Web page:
By: Attorneys Robert L. Reeves and Robert J. Dupont
In a significant change of policy the U.S. Citizenship and Immigration Services (“USCIS”) will no longer refuse immigration benefits to V-2 and V-3 visa holders who have reached the age of 21. V-2 visas are awarded to children under the age of 21 who have had immigrant petitions pending for more than three years. V-3 visas are awarded to derivative children of either V-1 or V-2 visa holders. The USCIS change of policy is the direct result of orders from the Ninth Circuit Court of Appeals which declared the “age out” provisions of USCIS regulations invalid stating they were “contrary to congressional intent and frustrate congressional policy.”
Reeves & Associates filed the V-visa lawsuit in August 2002 in response to the refusal of the USCIS to renew V-visas or issue work authorizations to V-2 visa holders who reached 21 years of age. Now, following the ruling of the court USCIS has issued a instructions to the National Benefits Center directing USCIS officers to grant extensions V-2 or V-3 benefits even if the individual is 21 years of age or older. This policy will be applied “nation-wide immediately.” It is expected that this change of policy will bring relief to thousands of individuals nationwide who have been denied work authorization, as well as hundreds of V-2 visa holders who unwittingly left the United States for travel and have been denied re-entry into the United States.
Prior to this lawsuit which was filed by Reeves & Associates, the USCIS was denying work authorization to V-2 visa holders who had reached the age of 21. In addition to refusing the work authorization USCIS was informing V-2 visa holders that they were no longer in lawful status and should return to their home country. V-2 visa holders who left the United States and then reached 21 years of age were not being re-admitted. USCIS issued regulations denying these benefits despite the fact that the V-visa was created for purposes of family re-unification and eliminating backlogs with overseas embassies and consulates.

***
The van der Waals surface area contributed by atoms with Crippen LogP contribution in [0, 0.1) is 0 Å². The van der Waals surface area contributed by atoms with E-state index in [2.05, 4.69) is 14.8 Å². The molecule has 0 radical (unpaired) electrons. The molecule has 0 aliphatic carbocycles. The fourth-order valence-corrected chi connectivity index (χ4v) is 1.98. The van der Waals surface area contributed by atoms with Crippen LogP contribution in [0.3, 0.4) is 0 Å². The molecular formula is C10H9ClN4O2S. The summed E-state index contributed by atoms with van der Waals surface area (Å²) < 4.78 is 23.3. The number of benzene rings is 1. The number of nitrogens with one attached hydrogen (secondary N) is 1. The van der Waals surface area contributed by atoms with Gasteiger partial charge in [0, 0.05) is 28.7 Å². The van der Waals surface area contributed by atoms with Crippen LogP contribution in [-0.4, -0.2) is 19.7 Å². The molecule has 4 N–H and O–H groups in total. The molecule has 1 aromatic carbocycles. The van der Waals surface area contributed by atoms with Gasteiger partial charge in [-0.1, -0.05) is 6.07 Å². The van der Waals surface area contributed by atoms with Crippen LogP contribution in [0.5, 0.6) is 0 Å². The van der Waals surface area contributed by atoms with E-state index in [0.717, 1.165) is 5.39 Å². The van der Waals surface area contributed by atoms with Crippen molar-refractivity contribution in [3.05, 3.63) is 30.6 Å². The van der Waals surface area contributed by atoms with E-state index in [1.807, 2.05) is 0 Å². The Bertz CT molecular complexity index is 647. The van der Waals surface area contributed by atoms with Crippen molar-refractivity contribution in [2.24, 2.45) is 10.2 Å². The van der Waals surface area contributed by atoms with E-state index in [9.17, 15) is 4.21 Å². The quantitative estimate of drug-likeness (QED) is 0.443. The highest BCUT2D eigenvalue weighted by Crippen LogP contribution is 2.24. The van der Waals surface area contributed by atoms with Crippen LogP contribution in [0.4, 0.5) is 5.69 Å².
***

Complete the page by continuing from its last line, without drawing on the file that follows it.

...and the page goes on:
Reeves & Associates recognized that sending V-2 visa holders back home broke up families the V-visa statutes were intending to re-unite, and increased workload and backlogs for the embassy who would ultimately have to process that persons immigrant visa overseas. Attorney Robert Dupont, of Reeves & Associates, presented clear and convincing evidence to the court that the regulations issued by the USCIS lead to unreasonable and absurd results. Contrary to the express intent of Congress children who were issued a V-visa at the U.S. embassy were being admitted to the U.S. only up to their 21st birthday and in some cases this was as little as one day.
Attorney Dupont also showed the hardship of leaving one’s home country, including a job, school, and community to go to the United States, and then being forced to abandon family career or schooling in the United States to return to their home country. The Court found the USCIS policy of revoking their visas and once again separating petitioners from their families to be “particularly illogical when we consider” “that part of the same Act (LIFE ACT) explicitly allows petitioners for Permanent status to stay in this country while they await their visa processing.”
Any V-2 visa recipient who has reached 21 years of age can and should immediately file for extension of his V-2 visa. This extension should be applied for regardless of when their V-2 visa term or I-94 has expired. Reeves & Associates has posted on its website (“rreeves.com”) under the success stories section a copy of the USCIS’ Interoffice Memorandum dated January 10, 2005 showing the nationwide change of policy. Reeves & Associates will also monitor the drafting of new regulations by the USCIS and provide its input and objections to any further provisions which may unduly limit the benefit of this important non-immigrant visa category.
If you have any questions regarding this important development in the law and the significance and effect of the USCIS memorandum regarding this fundamental policy change towards V-visa holders, it is important that you contact qualified immigration attorney.